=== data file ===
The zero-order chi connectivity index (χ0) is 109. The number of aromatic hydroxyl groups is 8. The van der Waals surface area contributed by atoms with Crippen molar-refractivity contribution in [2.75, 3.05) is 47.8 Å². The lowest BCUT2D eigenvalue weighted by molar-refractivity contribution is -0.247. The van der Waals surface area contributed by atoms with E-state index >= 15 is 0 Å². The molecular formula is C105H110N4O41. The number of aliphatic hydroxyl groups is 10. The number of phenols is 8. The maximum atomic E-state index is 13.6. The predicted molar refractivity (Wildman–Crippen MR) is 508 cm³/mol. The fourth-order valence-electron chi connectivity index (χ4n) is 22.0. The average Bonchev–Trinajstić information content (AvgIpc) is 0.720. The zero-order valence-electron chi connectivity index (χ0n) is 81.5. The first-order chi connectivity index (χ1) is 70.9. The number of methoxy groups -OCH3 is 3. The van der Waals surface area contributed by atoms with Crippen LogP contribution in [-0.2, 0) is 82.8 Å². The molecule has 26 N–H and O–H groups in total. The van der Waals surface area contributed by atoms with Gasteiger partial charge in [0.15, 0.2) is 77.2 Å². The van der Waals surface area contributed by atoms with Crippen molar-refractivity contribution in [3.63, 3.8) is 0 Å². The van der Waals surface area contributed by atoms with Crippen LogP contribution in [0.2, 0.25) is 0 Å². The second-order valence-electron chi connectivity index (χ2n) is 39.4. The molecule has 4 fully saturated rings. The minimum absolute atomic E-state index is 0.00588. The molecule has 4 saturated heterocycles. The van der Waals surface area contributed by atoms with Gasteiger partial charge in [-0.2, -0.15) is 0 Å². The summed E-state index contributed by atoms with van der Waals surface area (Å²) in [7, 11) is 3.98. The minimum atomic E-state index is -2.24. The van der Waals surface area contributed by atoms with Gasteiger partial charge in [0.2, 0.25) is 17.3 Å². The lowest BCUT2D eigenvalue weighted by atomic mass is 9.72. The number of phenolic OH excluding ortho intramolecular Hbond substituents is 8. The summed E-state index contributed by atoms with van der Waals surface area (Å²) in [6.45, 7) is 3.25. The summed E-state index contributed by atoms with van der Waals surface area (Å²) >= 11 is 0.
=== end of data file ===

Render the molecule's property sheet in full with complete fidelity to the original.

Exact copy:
The zero-order chi connectivity index (χ0) is 109. The number of aromatic hydroxyl groups is 8. The van der Waals surface area contributed by atoms with Crippen molar-refractivity contribution in [2.75, 3.05) is 47.8 Å². The lowest BCUT2D eigenvalue weighted by molar-refractivity contribution is -0.247. The van der Waals surface area contributed by atoms with E-state index >= 15 is 0 Å². The molecular formula is C105H110N4O41. The number of aliphatic hydroxyl groups is 10. The number of phenols is 8. The maximum atomic E-state index is 13.6. The predicted molar refractivity (Wildman–Crippen MR) is 508 cm³/mol. The fourth-order valence-electron chi connectivity index (χ4n) is 22.0. The average Bonchev–Trinajstić information content (AvgIpc) is 0.720. The zero-order valence-electron chi connectivity index (χ0n) is 81.5. The first-order chi connectivity index (χ1) is 70.9. The number of methoxy groups -OCH3 is 3. The van der Waals surface area contributed by atoms with Crippen LogP contribution in [-0.2, 0) is 82.8 Å². The molecule has 26 N–H and O–H groups in total. The van der Waals surface area contributed by atoms with Gasteiger partial charge in [0.15, 0.2) is 77.2 Å². The van der Waals surface area contributed by atoms with Crippen molar-refractivity contribution in [3.63, 3.8) is 0 Å². The van der Waals surface area contributed by atoms with Crippen LogP contribution in [0.2, 0.25) is 0 Å². The second-order valence-electron chi connectivity index (χ2n) is 39.4. The molecule has 4 fully saturated rings. The minimum absolute atomic E-state index is 0.00588. The molecule has 4 saturated heterocycles. The van der Waals surface area contributed by atoms with Gasteiger partial charge in [-0.2, -0.15) is 0 Å². The summed E-state index contributed by atoms with van der Waals surface area (Å²) in [7, 11) is 3.98. The minimum atomic E-state index is -2.24. The van der Waals surface area contributed by atoms with Gasteiger partial charge in [0.2, 0.25) is 17.3 Å². The lowest BCUT2D eigenvalue weighted by atomic mass is 9.72. The number of phenolic OH excluding ortho intramolecular Hbond substituents is 8. The summed E-state index contributed by atoms with van der Waals surface area (Å²) in [6.45, 7) is 3.25. The summed E-state index contributed by atoms with van der Waals surface area (Å²) >= 11 is 0.